The hidden costs of cruising

Lorna Cowan / 25 July 2016

We highlight some of the potential hidden costs when booking a cruise, and how you can avoid them.



Cruises can be exceptionally good value for money, and as a result are becoming increasingly popular. However, when looking for a cruise that best suits you, it makes financial sense to know what is and isn’t included in the price before you book. Here are the hidden extras to look out.

Flights

If your cruise sets sail from a port outside of the UK, check to see if your flights are included in the advertised price. Most cruise companies will offer to book flights for you, but they may be an additional cost. Look for Fly Cruises that include a flight from a choice of regional UK airports. Transfers from the airport to the port, and back, will be included.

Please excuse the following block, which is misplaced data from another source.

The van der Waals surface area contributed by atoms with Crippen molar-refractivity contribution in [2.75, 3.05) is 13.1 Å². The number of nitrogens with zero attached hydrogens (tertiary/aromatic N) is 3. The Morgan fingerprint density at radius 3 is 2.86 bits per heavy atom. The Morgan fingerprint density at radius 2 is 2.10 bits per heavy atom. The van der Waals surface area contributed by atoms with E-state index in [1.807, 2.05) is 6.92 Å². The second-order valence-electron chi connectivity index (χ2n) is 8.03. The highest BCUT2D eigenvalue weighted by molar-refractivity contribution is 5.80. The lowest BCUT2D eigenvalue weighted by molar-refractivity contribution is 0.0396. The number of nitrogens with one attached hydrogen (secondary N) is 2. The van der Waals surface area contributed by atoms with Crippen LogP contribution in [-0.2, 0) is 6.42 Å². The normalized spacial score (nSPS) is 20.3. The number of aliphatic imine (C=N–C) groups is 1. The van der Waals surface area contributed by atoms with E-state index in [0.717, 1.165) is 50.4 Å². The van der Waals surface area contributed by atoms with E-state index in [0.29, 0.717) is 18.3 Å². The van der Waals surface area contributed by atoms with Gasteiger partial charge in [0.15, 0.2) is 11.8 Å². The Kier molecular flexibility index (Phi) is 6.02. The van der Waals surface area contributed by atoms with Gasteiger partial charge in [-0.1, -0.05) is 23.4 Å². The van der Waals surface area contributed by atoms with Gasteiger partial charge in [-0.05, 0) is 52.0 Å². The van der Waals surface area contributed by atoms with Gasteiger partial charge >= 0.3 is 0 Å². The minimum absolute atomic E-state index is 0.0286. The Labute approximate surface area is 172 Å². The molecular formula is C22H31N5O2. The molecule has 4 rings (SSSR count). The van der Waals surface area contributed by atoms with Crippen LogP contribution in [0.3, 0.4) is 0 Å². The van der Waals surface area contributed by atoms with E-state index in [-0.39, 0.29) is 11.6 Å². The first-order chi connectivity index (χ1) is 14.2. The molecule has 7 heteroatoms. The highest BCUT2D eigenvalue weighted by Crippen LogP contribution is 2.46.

Discover fly cruises from Saga

Alternatively, you can organise the flights yourself, which may prove better value for money if embarkation is in Barcelona or Palma where many no-frills airlines fly to regularly. However, give yourself plenty of time, and factor in additional time (and the cost) of getting from the airport to the port. The cruise ship won’t wait for you if your flight, or a transfer bus or train, is delayed. Also be aware that your luggage allowance on a no-frills flight can be considerably less than your cruise allowance.

If you’re heading to the US or Australia to begin a cruise, it’s wise to book a flight (with the cruise company or independently) for a few days before embarkation. It’ll give your peace of mind, and you’ll have time to acclimatise to the weather and get over any jetlag.

Tipping